IV (intravenous) rehydration is the injection of specially formulated sterile solutions directly into the veins, for the purpose of preventing or reversing dehydration.
In MMA, it is used by fighters after cutting weight, to rapidly regain body fluids between weigh-ins and fight night.
On October 1st, 2015, UFC along with USADA enacted a new rule banning the use of IVs for fighters, with the exception of only health emergencies, surgical procedures, or on the grounds that there is no more than 50 ml salt in the solution.
What is Weight Cutting?
Weight cuts are a huge part of the UFC.
Due to the existence of multiple weight divisions, there is minimum to maximum weight limits that a fighter must meet to compete.
For example, a fighter who is registered as a lightweight must weigh in not more than 155 lbs before the fight.
However, it is common that fighters weigh well above these limits normally, meaning they have to cut significant weight during fight camp to make weight.
Weight cuts are mostly achieved by draining the body of water weight, and going through intentional dehydration.
A fighter can spend hours in a sauna trying to lose every bit of water mass.
Interestingly, after this grueling procedure, the fighters are then given 24 hours to rehydrate before the fight itself.
This is where IV rehydration comes in.
Why Was IV rehydration banned by USADA?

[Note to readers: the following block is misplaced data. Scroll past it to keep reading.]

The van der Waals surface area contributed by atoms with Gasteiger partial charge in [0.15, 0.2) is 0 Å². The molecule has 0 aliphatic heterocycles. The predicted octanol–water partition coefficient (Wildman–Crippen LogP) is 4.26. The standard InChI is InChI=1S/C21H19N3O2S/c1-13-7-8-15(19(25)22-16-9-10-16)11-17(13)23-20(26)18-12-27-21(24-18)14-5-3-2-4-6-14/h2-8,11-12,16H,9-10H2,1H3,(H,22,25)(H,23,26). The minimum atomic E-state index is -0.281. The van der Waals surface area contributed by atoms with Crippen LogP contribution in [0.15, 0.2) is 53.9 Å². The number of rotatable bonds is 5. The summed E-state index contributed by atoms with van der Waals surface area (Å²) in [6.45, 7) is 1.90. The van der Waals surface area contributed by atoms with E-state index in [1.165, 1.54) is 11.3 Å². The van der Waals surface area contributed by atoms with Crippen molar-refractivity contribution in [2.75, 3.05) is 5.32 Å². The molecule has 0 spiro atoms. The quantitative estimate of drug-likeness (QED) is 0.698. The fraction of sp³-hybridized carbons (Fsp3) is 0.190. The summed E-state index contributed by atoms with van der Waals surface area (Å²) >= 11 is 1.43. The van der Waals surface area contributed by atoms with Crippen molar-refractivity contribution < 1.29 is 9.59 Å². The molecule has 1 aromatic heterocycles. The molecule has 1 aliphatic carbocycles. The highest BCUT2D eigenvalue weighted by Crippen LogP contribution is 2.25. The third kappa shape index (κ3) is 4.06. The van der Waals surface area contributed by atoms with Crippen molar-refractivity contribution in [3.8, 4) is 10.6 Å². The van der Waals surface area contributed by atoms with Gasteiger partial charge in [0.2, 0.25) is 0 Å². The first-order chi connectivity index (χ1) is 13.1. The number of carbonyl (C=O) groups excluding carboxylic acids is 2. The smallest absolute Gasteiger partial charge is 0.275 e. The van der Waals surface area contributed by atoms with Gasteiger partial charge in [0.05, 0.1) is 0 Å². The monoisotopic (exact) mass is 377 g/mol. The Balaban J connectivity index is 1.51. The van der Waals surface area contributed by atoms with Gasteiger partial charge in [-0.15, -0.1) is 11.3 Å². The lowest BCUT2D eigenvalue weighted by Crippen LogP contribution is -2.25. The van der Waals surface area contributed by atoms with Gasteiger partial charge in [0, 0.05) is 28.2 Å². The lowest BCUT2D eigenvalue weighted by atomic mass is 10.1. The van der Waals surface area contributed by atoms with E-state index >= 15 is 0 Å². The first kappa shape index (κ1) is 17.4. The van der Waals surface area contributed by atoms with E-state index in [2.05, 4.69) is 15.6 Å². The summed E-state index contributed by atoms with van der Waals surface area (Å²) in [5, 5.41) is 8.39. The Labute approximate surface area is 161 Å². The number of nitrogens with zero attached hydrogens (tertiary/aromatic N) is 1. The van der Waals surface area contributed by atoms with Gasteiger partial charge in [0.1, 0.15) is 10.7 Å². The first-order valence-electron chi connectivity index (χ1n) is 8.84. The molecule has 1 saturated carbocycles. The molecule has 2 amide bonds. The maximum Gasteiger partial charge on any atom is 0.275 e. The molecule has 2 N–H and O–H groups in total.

It is well known that UFC fighters, hoping to gain some sort of advantage, cut insane amounts of weight to fight in their registered divisions.
To make this process more ridiculous, after they make weight in the weigh-ins, these fighters are permitted to rehydrate to whichever weight of their choice.
IV rehydration makes it easier for them to have even more extreme weight cuts, and then rapidly recover fluid within 24 hours.
There has been enough criticism about these “weight bullies” who won’t fight at their natural weight classes. Guys like Paulo Costa, Gleison Tibau have been known to cut enough weight for 3 divisions.
The ban on IV use may have partly been to control extreme weight cutting and rehydration, but since then fighters have gone on to perfect the act of cutting tons of weight and rehydrating before fight night.
However, the involvement of USADA is a clear pointer that IV rehydration was banned for anti-doping reasons.
IVs can be manipulated to mask the use of prohibited substances during drug testing.
The UFC-USADA partnership has strictly enforced bans on the use of performance-enhancing drugs (PEDs).
IVs can be utilized to hide the presence of these substances in the blood or urine, or their effects on hormones, thus circumventing the effectiveness of drug testing.
It is safe to say that this is the real reason for the ban on IV rehydration.
The UFC has shown more aversion to drug violations than extreme weight cutting.
Some banned PEDs are:
- Anabolic Steroids
- Erythropoietin (EPO)
- Testosterone Replacement Therapy(TRT)
Before the arrival of USADA, many fighters were reliant on the use of these drugs, but nowadays cheating has been made more difficult.
Fighters are subjected to a series of random drug tests and face severe punishment if they are unavailable for testing or if they test positive for banned substances.